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We lent an ear to Plantronics so the company could tell us all about its new limited edition GameCom Commander headset built for professional gamers. In short, Plantronics claims they took a noise cancelling headset developed for military applications and adapted the design for gaming. That sounds like overkill, until you factor in that professional and semi-pro gamers often find themselves surrounded by thousands of competitors, and when you're in a confined space with 3,000 people, things tend to get a little boisterous.
Geeks have to be suckers for Bluetooth headsets. Don’t believe me? I have purchased no fewer than five Bluetooth headsets ranging from Plantronics, to Cardo and Motorola in the last two years.
Among the most disappointing was the Voyager 855. Although it fit my tiny ear canals well, the reliability of it was, well, everything you’ve come to expect of a Bluetooth headset. Sometimes it would connect with my admittedly mediocre Windows Mobile phone and sometimes it wouldn’t.
It didn’t help that the audio levels were just too low. At least the noise cancellation was top notch. Still, I had to chuck it for two Cardo units: The S-640 and the S-800. I had the highest hopes for the S-640 clip-on unit and carded ear piece. Unfortunately, incoming sound quality was dismal and the lack of noise cancellation made conversations in my beater with original struts impossible. Did I mention that it too was quite flakey with the Bluetooth connection. The S-800, however, was quite reliable. It locked onto my phone and worked fine. The volume was also almost painfully loud when set to max. The UI was good and the quick dial feature that let you access the first few slots in your speed dial was awesome.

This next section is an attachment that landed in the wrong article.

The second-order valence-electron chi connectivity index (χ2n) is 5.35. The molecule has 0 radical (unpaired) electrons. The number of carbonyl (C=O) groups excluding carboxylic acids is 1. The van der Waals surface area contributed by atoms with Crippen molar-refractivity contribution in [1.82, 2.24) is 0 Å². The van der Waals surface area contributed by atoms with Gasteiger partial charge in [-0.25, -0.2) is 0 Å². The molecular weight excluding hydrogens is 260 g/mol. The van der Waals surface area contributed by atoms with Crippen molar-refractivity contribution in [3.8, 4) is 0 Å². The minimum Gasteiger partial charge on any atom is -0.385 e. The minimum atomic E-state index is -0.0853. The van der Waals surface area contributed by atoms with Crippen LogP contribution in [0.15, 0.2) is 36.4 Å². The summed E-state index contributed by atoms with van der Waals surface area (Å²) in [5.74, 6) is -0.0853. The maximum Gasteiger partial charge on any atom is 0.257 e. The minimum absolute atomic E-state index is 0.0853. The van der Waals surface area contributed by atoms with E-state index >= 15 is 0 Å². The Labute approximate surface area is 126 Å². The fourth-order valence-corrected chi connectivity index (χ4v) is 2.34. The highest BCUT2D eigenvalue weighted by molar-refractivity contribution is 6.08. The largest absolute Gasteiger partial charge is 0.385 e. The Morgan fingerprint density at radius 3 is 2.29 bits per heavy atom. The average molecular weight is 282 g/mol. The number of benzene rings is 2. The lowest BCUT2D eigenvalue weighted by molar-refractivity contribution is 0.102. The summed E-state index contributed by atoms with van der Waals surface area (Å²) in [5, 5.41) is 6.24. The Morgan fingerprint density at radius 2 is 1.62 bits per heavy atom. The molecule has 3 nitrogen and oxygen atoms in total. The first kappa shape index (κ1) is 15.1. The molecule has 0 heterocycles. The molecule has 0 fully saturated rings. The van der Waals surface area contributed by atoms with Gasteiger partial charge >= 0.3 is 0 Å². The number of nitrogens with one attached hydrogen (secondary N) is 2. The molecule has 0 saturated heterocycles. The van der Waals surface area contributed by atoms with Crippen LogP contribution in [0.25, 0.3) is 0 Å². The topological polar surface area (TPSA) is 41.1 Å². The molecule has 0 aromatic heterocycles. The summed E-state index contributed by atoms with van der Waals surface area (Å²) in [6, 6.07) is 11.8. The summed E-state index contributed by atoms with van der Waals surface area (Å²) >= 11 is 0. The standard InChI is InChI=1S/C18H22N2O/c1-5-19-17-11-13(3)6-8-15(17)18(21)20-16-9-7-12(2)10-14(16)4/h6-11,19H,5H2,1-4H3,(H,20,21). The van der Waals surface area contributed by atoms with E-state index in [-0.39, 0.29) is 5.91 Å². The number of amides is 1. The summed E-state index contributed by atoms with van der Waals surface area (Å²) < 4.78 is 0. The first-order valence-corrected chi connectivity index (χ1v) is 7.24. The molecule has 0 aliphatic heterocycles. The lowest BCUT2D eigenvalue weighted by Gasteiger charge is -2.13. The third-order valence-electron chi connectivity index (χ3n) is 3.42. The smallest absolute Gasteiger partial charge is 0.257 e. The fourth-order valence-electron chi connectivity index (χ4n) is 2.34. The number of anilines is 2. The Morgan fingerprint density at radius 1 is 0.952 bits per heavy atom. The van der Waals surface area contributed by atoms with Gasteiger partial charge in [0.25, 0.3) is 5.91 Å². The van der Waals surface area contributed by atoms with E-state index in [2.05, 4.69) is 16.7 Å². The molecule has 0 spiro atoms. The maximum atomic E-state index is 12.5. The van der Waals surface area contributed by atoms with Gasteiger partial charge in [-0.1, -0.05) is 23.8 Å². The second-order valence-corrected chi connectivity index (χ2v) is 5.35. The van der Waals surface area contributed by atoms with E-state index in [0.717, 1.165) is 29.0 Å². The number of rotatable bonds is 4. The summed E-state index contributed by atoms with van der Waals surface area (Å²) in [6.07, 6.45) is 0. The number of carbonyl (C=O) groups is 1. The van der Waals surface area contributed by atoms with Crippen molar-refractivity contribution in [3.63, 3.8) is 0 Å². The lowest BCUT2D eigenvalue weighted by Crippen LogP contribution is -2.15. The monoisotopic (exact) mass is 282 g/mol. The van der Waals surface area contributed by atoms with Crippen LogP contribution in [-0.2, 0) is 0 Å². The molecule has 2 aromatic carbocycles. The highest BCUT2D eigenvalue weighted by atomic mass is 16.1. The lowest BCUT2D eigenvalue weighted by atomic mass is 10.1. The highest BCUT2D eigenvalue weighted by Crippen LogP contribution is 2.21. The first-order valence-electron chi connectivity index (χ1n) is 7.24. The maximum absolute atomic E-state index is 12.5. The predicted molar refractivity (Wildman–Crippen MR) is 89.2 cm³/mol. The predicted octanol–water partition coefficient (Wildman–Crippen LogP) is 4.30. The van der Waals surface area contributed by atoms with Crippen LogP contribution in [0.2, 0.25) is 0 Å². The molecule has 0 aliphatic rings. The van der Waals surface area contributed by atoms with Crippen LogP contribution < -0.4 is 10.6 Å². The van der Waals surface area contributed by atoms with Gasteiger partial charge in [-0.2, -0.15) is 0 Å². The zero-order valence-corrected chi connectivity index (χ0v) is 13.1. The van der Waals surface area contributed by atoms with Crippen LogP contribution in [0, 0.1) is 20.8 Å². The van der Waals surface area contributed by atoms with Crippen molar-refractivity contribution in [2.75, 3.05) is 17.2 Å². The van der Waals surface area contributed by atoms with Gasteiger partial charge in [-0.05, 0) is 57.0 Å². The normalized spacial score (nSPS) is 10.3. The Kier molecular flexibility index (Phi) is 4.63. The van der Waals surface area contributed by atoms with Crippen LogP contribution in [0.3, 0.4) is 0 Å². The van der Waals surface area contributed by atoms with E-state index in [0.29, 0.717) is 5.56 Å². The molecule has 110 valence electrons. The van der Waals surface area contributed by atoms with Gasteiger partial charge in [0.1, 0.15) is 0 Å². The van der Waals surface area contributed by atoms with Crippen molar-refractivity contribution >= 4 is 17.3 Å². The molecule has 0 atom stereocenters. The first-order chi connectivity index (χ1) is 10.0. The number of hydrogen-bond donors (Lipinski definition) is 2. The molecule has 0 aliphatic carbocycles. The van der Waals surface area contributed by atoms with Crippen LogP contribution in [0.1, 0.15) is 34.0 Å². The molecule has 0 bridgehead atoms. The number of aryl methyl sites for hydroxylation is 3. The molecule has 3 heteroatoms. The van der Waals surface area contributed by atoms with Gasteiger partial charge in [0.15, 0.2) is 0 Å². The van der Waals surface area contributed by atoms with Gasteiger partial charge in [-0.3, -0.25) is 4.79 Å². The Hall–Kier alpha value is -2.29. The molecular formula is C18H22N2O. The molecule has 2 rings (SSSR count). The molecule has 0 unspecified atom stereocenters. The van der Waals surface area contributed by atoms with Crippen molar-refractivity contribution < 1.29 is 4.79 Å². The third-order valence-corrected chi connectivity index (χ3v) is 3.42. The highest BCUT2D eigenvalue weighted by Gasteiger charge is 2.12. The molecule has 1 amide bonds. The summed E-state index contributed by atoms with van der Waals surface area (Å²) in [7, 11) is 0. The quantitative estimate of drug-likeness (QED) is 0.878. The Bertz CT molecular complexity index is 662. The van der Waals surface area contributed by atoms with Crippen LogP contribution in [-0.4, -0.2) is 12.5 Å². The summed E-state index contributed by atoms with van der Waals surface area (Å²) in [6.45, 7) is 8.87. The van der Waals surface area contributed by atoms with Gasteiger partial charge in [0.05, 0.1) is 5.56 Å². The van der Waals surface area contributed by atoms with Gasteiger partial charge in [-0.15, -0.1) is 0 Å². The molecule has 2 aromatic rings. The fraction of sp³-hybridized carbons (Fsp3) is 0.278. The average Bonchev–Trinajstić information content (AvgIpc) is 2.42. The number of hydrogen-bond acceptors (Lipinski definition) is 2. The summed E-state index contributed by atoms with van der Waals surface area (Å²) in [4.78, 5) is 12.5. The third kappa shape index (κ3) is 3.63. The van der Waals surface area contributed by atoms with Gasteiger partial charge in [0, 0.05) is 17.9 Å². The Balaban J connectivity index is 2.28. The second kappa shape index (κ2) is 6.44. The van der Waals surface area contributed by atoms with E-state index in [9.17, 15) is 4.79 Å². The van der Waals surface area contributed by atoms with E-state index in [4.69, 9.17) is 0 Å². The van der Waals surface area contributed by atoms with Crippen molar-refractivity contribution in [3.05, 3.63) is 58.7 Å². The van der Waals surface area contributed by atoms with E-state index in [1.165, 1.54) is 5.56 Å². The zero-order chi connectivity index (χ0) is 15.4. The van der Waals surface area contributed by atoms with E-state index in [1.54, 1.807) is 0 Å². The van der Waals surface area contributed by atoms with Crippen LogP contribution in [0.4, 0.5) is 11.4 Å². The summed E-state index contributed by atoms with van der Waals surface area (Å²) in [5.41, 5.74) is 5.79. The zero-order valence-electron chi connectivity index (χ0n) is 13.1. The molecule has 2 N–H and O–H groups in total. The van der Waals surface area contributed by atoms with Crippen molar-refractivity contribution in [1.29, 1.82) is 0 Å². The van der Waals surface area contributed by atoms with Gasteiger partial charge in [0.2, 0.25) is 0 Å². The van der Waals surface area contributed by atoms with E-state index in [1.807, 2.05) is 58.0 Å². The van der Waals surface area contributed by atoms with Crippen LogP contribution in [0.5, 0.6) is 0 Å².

I only use my headset in my car and turn it off when not in use. Initially I could get a week or two without having to recharge it. That turned into a week and now it seems like it needs to visit the charger every three days.
You’d never credit your headset after winning a Team Fortress 2 match, nor would you ever brag about your soundcard after just acing a round in Call of Duty 4, but any gaming veteran knows that having a sweet set of cans is a must for even the casual gamer’s setup. This is especially true today with the vast majority of professional gamers using headsets instead speaker systems.
Unfortunately, deciding which audio hardware is right for you can become aggravating very quickly with USB headsets, 5.1 headphones, onboard mixing, analog inputs, and incompatible interfaces confusing the market. With this roundup, we’re going to scrutinize six gaming headset options, and examine the largely unspoken differences between analog and USB audio technology.